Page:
Lloyd Banks's Hunger For More. 50 Cent has
taken all of his friends and put them in the rap
world's "Groundhog Day."
But considering Yayo is far and away the least
charming, most maladroit rapper in the stable,
Predicate Felon could be heaps worse.
"So Seductive," the serviceable first single, is
an open-palm slap of a tune, stuffed with crack-

ing, unstable hi-hats and a weird static effect that
numbs Yayo's pride: "My waves keep spinning,
my charm get major women / You know them
black and them white and them Asian women."
50 Cent wisely takes a verse of his own and laces
the track with an easy, Richard Scary hook.
Fresh out of the joint, Yayo wisely lets his
impressive (frightening?) experience do most of
the talking for him. He knows women don't love
him, he knows what it's like to watch a man die
("Homicide"), etc. This is all fine work, and the
cinematic, rumbling production that appeared on
all of the other G-Unit releases as well make a
nice, albeit temporary, aural impact.
But oh, oh the missteps. Concealing Yayo's
weak points is exactly what a musically boring,
big-budget vanity project is supposed to do. Put-
ting a dude whose last name means coke in a
wart-riddled, thug-love jam about a girl with an
abusive husband ("Curious")? Eh, not the move
I had in mind. Let Eminem and his increasingly
pathetic production ability (big, confrontational
strings; unoiled, Abrams Tank percussion) make
a song about how dangerous he and Yayo are
together ("Drama Setter")? More than a little
expected, and little more than fast-forward fod-
der. He did it for The Massacre and it stunk, so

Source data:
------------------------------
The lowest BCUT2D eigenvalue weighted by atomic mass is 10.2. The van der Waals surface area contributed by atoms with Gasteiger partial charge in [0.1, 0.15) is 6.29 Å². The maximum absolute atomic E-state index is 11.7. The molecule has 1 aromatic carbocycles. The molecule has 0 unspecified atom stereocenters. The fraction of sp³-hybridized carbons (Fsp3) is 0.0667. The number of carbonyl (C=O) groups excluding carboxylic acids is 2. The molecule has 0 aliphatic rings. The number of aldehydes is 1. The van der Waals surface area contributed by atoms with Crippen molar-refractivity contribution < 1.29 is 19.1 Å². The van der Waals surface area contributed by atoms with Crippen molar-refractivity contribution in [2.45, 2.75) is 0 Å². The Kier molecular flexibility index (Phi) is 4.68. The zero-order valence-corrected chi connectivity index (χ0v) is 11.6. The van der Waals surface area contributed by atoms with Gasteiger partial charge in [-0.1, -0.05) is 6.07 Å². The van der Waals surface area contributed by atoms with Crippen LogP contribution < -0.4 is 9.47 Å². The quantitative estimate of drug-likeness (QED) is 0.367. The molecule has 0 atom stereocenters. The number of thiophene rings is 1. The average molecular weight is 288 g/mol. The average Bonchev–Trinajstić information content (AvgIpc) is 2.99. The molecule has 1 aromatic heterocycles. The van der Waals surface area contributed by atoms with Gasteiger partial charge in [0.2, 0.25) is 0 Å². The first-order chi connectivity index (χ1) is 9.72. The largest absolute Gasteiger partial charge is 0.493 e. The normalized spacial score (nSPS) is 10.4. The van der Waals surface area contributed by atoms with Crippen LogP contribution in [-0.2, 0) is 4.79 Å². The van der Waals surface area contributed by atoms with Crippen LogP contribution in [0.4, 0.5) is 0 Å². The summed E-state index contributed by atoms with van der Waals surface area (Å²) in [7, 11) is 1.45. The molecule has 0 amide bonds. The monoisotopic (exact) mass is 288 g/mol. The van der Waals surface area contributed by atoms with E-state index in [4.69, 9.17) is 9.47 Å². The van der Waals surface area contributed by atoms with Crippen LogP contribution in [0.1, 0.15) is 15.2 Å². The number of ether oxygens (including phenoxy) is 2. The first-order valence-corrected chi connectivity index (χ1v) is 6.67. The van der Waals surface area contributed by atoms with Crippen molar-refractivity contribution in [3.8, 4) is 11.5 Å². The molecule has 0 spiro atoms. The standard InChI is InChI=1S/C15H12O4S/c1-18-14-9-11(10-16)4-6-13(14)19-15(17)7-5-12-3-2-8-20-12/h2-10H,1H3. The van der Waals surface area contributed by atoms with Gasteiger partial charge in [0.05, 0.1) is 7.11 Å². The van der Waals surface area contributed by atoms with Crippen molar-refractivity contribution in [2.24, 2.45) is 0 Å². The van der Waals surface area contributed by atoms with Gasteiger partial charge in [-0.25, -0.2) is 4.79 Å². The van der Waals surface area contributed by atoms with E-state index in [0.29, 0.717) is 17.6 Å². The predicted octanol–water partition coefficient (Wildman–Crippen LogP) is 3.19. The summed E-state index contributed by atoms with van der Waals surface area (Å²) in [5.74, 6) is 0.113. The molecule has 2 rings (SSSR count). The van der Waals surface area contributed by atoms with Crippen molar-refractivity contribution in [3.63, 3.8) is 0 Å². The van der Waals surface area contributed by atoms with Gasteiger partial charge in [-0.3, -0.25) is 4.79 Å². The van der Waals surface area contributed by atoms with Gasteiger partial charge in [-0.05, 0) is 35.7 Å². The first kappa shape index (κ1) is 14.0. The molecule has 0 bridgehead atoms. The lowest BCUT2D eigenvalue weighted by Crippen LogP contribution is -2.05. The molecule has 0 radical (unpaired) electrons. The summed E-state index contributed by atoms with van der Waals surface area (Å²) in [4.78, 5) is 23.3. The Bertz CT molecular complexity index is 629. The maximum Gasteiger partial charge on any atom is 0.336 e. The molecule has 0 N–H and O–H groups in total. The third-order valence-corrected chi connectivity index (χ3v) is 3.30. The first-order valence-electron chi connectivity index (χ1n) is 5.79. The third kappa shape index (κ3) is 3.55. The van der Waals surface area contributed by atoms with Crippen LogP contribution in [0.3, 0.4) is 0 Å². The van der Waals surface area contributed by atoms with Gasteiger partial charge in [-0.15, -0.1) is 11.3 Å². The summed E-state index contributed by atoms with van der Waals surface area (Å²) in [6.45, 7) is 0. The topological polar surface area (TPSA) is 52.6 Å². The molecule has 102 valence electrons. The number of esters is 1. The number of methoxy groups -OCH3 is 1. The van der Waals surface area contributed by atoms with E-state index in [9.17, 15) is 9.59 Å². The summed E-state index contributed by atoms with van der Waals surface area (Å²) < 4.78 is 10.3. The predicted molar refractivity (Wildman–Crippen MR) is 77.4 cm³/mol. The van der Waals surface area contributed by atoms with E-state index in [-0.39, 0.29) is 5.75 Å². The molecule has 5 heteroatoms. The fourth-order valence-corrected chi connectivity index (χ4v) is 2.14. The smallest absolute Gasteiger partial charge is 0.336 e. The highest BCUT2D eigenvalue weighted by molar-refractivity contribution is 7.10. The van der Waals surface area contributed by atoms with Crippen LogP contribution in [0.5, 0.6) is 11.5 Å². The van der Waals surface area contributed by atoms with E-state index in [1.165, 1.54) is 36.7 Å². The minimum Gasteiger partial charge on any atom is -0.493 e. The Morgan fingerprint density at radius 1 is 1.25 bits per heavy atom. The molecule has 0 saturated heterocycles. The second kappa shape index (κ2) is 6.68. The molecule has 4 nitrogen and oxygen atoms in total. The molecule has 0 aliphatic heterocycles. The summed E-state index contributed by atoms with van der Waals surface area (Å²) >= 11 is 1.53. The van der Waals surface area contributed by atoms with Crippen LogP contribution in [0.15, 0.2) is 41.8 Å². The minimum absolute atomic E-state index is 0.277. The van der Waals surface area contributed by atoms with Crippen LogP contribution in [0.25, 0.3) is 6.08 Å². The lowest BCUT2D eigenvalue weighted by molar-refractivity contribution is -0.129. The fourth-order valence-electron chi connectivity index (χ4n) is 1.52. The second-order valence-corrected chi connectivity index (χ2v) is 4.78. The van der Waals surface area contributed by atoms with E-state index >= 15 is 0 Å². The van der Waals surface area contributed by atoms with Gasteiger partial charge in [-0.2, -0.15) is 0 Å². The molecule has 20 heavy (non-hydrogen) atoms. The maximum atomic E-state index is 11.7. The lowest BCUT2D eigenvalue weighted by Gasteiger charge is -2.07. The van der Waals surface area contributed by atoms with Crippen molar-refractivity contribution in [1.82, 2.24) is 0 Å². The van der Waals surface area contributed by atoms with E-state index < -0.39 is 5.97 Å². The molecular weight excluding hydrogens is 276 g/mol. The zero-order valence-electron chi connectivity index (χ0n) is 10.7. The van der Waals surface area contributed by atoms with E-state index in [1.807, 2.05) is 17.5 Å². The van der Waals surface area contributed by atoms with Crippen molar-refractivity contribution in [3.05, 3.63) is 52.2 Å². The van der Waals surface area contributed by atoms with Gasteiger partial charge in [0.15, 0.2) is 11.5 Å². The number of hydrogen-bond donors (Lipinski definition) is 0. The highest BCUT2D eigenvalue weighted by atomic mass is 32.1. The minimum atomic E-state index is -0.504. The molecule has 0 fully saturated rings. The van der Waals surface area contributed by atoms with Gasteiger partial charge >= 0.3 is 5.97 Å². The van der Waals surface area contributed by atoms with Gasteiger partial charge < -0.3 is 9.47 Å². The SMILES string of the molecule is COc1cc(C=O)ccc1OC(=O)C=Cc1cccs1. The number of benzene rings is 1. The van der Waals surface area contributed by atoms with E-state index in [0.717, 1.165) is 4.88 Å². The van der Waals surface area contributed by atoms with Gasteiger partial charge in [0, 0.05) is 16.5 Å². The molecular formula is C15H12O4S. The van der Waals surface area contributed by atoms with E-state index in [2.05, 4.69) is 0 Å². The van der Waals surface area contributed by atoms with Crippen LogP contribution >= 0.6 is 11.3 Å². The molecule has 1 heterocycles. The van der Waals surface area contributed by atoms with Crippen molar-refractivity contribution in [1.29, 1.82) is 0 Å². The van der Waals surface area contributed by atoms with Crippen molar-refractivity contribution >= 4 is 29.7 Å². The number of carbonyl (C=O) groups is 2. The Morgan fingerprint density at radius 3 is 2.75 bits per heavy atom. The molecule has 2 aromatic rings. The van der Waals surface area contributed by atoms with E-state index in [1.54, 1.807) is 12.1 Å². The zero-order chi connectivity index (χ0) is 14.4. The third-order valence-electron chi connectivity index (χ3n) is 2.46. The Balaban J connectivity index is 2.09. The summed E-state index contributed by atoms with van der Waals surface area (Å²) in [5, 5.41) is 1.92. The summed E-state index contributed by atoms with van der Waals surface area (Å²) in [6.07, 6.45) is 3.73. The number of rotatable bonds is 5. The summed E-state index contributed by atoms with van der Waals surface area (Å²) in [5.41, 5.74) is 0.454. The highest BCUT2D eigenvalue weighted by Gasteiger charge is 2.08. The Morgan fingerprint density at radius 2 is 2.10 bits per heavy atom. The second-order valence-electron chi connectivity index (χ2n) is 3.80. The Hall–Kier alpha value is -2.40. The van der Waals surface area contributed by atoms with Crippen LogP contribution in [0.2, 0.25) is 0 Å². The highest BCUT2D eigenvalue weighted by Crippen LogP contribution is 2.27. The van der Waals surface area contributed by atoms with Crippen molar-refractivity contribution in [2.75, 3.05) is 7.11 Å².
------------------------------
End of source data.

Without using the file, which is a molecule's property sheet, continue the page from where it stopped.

why again? But hey, it worked for Banks, Game
and 50. Goose and gander are inseparable in
the disturbing oligarchy of G-Unit. Forfeit your

name; get some bills; repeat with new guy.
Why? Because this is fast-food rap, McThugs
and McHustlers all around. No skits, no concept
and tracks ordered without any particular aes-
thetic effect in mind.
It's not screamingly bad, just musically the
same buffet kids have been slurping from since
'02. Angry, angry drums and the creaking blades
of Pro-Tools noise. If you liked the weaker tracks
from Get Rich or Die Tryin' (which is clearly the
golden mold for all 2kwhatever rap) you'll have
no trouble tolerating this.
Predicate Felon doesn't spelunk any new
depths in foulness for the genre, it just sort of
hovers near the cave entrance. Yayo's genuine
enthusiasm for the dank keeps "I'm So High"
off the ground, but it's the same old story:
quiet, tinny effects on the verses leading to the
achy-breaky keyboard synths in the chorus.
Yayo's old mix-tape career gets cannibalized
for "Pimpin'," one of the few charming songs.
Thankfully, it doesn't do much more than a few
tiny digital-guitar frets and his boasts about for-
gettable women of all shapes and sizes. Simplic-
ity kind of works for Tony but it's not the real
G-Unit manifest destiny.
Hey, this might sell four million copies, but
toss it between anything else from the G-Unit
Limited Outfitters, and you try and tell the dif-